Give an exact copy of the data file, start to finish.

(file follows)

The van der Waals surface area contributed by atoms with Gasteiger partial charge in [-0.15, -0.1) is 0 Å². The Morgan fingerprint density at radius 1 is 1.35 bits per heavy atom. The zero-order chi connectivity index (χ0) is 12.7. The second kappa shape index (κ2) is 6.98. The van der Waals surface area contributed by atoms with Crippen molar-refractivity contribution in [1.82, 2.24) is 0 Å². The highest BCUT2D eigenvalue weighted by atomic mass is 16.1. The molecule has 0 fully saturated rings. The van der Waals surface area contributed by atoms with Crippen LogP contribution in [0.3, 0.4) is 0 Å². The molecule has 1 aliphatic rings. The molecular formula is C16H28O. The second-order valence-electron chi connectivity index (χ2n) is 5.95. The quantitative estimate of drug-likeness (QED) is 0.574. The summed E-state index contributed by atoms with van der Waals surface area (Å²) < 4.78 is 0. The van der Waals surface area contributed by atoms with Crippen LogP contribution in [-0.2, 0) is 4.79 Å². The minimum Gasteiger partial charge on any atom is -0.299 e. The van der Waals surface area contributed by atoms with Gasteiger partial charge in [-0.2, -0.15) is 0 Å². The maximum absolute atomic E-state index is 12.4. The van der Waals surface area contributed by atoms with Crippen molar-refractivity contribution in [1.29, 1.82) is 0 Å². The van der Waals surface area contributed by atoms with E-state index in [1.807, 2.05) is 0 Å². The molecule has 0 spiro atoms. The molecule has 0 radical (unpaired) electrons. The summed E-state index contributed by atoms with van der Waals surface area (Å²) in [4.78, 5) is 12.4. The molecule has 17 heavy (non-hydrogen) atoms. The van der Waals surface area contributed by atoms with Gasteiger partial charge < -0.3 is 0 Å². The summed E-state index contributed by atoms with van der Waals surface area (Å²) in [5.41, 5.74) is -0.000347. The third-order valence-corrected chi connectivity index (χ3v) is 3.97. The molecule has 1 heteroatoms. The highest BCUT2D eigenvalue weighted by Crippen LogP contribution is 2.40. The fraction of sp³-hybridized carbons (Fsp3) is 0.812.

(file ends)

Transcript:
The van der Waals surface area contributed by atoms with Gasteiger partial charge in [-0.15, -0.1) is 0 Å². The Morgan fingerprint density at radius 1 is 1.35 bits per heavy atom. The zero-order chi connectivity index (χ0) is 12.7. The second kappa shape index (κ2) is 6.98. The van der Waals surface area contributed by atoms with Crippen molar-refractivity contribution in [1.82, 2.24) is 0 Å². The highest BCUT2D eigenvalue weighted by atomic mass is 16.1. The molecule has 0 fully saturated rings. The van der Waals surface area contributed by atoms with Crippen LogP contribution in [0.3, 0.4) is 0 Å². The molecule has 1 aliphatic rings. The molecular formula is C16H28O. The second-order valence-electron chi connectivity index (χ2n) is 5.95. The quantitative estimate of drug-likeness (QED) is 0.574. The summed E-state index contributed by atoms with van der Waals surface area (Å²) < 4.78 is 0. The van der Waals surface area contributed by atoms with Crippen LogP contribution in [-0.2, 0) is 4.79 Å². The minimum Gasteiger partial charge on any atom is -0.299 e. The van der Waals surface area contributed by atoms with Gasteiger partial charge in [-0.2, -0.15) is 0 Å². The maximum absolute atomic E-state index is 12.4. The van der Waals surface area contributed by atoms with Crippen molar-refractivity contribution in [1.29, 1.82) is 0 Å². The van der Waals surface area contributed by atoms with E-state index in [1.807, 2.05) is 0 Å². The molecule has 0 spiro atoms. The molecule has 0 radical (unpaired) electrons. The summed E-state index contributed by atoms with van der Waals surface area (Å²) in [4.78, 5) is 12.4. The molecule has 17 heavy (non-hydrogen) atoms. The van der Waals surface area contributed by atoms with Gasteiger partial charge < -0.3 is 0 Å². The summed E-state index contributed by atoms with van der Waals surface area (Å²) in [5.41, 5.74) is -0.000347. The third-order valence-corrected chi connectivity index (χ3v) is 3.97. The molecule has 1 heteroatoms. The highest BCUT2D eigenvalue weighted by Crippen LogP contribution is 2.40. The fraction of sp³-hybridized carbons (Fsp3) is 0.812.